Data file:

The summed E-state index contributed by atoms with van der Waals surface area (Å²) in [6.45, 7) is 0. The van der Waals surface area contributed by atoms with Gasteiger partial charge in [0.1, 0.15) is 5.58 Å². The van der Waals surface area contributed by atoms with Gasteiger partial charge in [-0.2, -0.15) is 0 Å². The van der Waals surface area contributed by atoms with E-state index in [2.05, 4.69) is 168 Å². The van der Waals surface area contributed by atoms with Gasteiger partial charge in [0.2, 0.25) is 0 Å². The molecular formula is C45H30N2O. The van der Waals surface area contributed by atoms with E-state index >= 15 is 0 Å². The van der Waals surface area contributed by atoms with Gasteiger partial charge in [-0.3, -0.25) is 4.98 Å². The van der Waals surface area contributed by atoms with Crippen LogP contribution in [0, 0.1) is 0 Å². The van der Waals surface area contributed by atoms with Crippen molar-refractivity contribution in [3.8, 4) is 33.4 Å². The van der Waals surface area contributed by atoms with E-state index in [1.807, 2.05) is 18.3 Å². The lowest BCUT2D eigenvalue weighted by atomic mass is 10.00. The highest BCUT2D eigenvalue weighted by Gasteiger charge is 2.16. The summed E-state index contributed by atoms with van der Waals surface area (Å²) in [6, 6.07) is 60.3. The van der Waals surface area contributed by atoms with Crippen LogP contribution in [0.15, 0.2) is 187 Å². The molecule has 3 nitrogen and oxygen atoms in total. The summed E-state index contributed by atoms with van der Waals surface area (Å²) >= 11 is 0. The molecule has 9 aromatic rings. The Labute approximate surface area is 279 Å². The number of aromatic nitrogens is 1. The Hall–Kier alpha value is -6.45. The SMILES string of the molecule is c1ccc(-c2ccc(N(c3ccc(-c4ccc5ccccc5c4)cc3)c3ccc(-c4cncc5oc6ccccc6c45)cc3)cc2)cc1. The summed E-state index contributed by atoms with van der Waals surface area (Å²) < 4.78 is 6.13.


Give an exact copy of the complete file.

The summed E-state index contributed by atoms with van der Waals surface area (Å²) in [6.45, 7) is 0. The van der Waals surface area contributed by atoms with Gasteiger partial charge in [0.1, 0.15) is 5.58 Å². The van der Waals surface area contributed by atoms with Gasteiger partial charge in [-0.2, -0.15) is 0 Å². The van der Waals surface area contributed by atoms with E-state index in [2.05, 4.69) is 168 Å². The van der Waals surface area contributed by atoms with Gasteiger partial charge in [0.2, 0.25) is 0 Å². The molecular formula is C45H30N2O. The van der Waals surface area contributed by atoms with E-state index >= 15 is 0 Å². The van der Waals surface area contributed by atoms with Gasteiger partial charge in [-0.3, -0.25) is 4.98 Å². The van der Waals surface area contributed by atoms with Crippen LogP contribution in [0, 0.1) is 0 Å². The van der Waals surface area contributed by atoms with Crippen molar-refractivity contribution in [3.8, 4) is 33.4 Å². The van der Waals surface area contributed by atoms with E-state index in [1.807, 2.05) is 18.3 Å². The lowest BCUT2D eigenvalue weighted by atomic mass is 10.00. The highest BCUT2D eigenvalue weighted by Gasteiger charge is 2.16. The summed E-state index contributed by atoms with van der Waals surface area (Å²) in [6, 6.07) is 60.3. The van der Waals surface area contributed by atoms with Crippen LogP contribution in [0.15, 0.2) is 187 Å². The molecule has 3 nitrogen and oxygen atoms in total. The summed E-state index contributed by atoms with van der Waals surface area (Å²) >= 11 is 0. The molecule has 9 aromatic rings. The Labute approximate surface area is 279 Å². The number of aromatic nitrogens is 1. The Hall–Kier alpha value is -6.45. The SMILES string of the molecule is c1ccc(-c2ccc(N(c3ccc(-c4ccc5ccccc5c4)cc3)c3ccc(-c4cncc5oc6ccccc6c45)cc3)cc2)cc1. The summed E-state index contributed by atoms with van der Waals surface area (Å²) < 4.78 is 6.13.